But Raskin denounced the “secret and unidentified paramilitary squad of federal officers” who had “unleashed pepper spray, tear gas and rubber bullets on a crowd of peaceful protesters … and attending reporters, all in order to clear a path for Trump and [Attorney General Bill] Barr to arrive at the St. John’s Episcopal Church, uninvited, so the President could perform the most grotesque photo op in American history, waving someone else’s Bible upside-down and above his head.” Added the congressman:
“This violent and cartoonish display of Banana Republicanism trampled the right to peaceably assemble on the streets and sidewalks without being assaulted and dispersed by government forces, the right to petition your government for a redress of grievances without being physically attacked by unidentified federal agents, the right to freedom of speech, the right to free press, the right to free exercise of religion without government officials occupying your church property for political reasons and then barring you from it the next day, and the right not to have government establish religion by fusing governmental and ecclesiastical power, which is surely what Trump intended to do in his own inartful and incompetent way by brandishing the Bible like a political prop.”
Raskin was equally critical of police officers nationwide who had attempted to quell the BLM/Antifa riots that had occurred elsewhere in the country after what he called “Mr. Floyd’s murder.” The congressman: (a) accused police of mistreating “peaceful protesters, journalists, and even members of the clergy [who] have been hit with tear gas, pepper spray, rubber bullets, batons, and more”; (b) complained that “police have used city-wide curfews as an excuse for intimidation and violence”; (c) charged that “police have used so-called ‘less-than-lethal’ weapons, including tear gas and rubber bullets fired directly at the heads and in the faces of protesters and journalists,” resulting in “at least 60 people [suffering] serious head injuries”; (d) denounced President Trump for having “praised and encouraged this authoritarian response”; and (e) charged that Trump had “called the hundreds of thousands or millions of peaceful protesters ‘terrorists,’ ‘thugs,’ ‘anarchists,’ ‘agitators,’ ‘looters’ and ‘lowlifes.’”
At a June 29, 2020 hearing of the House Oversight Committee, where Raskin was the ranking member, the congressman discussed the circumstances surrounding the May 29, 2019 death of black security officer David Patrick Underwood, who had been killed by protesters in Oakland, California. “Certain [House Republican] members tried to point the finger at Antifa,” said Raskin, “but the FBI caught the actual culprits, and charged two men associated with Boogaloo, a right wing extremist group advocating and planning for a race war in the United States.” Raskin also described the purportedly widespread epidemic of “unjustified, unnecessary, and disproportionate government violence against the people” as “an attack on democracy itself.” Moreover, he declared that “lethal violence by racist, white supremacist, and ideological extremist groups” had “taken the lives of hundreds of Americans over the last several years.” Such violence, Raskin said, was being routinely “unleashed against the American people because of the content and viewpoint of their political speech.”
In February 2021, Raskin was the lead House Manager of the second Senate impeachment trial of President Trump, who had been out of office since January 20. Also serving as House Managers alongside Raskin were Representatives Diana DeGette, David Cicilline, Joaquin Castro, Eric Swalwell, Ted Lieu, Stacey Plaskett, Joe Neguse, and Madeleine Dean.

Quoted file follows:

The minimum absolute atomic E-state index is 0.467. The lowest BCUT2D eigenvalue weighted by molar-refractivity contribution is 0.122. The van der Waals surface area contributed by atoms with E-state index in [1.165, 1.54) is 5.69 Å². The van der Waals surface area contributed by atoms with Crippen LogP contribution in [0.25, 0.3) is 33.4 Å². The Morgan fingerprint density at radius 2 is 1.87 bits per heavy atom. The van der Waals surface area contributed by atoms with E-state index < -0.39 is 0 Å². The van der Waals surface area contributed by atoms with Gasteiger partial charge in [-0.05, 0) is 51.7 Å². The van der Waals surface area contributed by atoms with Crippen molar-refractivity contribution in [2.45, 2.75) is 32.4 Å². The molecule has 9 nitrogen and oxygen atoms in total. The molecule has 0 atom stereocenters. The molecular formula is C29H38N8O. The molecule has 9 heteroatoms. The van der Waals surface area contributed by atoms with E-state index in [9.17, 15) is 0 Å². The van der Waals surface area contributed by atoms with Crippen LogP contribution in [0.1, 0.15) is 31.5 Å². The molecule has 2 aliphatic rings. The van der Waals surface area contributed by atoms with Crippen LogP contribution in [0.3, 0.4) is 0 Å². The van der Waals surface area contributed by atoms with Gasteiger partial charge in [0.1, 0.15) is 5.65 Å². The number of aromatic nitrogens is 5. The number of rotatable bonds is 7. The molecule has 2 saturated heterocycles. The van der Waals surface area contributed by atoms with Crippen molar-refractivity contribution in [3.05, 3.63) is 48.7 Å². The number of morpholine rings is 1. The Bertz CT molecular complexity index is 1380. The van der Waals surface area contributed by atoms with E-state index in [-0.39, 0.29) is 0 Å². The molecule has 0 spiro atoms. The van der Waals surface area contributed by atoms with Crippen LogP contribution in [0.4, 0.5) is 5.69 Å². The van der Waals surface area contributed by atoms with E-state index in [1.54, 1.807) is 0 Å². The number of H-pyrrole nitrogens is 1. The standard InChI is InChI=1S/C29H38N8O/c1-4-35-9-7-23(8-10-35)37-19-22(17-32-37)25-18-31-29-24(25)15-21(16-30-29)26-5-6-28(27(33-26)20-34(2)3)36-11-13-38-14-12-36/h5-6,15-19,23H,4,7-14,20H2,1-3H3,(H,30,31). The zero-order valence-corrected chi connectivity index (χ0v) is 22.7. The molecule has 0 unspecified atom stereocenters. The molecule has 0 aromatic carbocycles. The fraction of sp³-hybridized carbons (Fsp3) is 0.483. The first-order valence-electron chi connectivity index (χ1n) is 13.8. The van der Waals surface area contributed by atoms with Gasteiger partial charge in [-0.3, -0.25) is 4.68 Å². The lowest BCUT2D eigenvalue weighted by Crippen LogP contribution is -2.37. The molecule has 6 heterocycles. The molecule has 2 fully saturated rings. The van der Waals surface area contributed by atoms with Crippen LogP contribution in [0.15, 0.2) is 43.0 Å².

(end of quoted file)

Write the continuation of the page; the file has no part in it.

Arguing that it was entirely constitutional to impeach a former president who was no longer in office, Raskin told the senators that if they did not hold a trial, they would be creating a “January exception” allowing presidents to escape punishment for misconduct they might commit during their final days in the White House.
Blaming Trump’s rhetoric for having sparked the infamous January 6, 2021 incident where hundreds of people claiming to be Trump supporters had temporarily occupied the Capitol building in Washington, D.C., Raskin and the House Democrats focused on the president’s call for his supporters to “fight like hell” when protesting the results of the disputed 2020 election. “He told them to fight like hell, and they brought us hell on that day,” said Raskin. The congressman also declared: “An examination of [Trump’s] past statements makes it clear that when Donald Trump tells a crowd as he did on January 6, ‘Fight like hell,’ where you won’t have a country anymore, he meant for them to fight like hell.”
But in fact, Raskin and many other Democrats also had a long history of using precisely the same slogan and rhetoric on social media or in television appearances. In short, Raskin and the Democrats were claiming that President Trump was not entitled to the same free-speech rights as they were. This prompted Trump attorney Michael van der Veen to say: “Yesterday, in questioning [by the Senate], House Manager Raskin admitted that House Democrats had invented an entirely new legal standard. In fact, they have created a new legal theory—the Raskin Doctrine. The Raskin doctrine is based on nothing more than determining protected speech based on the party label next to your name…. [I]f you pay close attention, you will see [that] any speech by Democrat elected officials is protected speech, while any speech made by Republicans elected officials is not protected. The creation of the Raskin Doctrine actually reveals the weakness of the House managers’ case.” In response, Raskin joked that he was honored to have a doctrine named after him.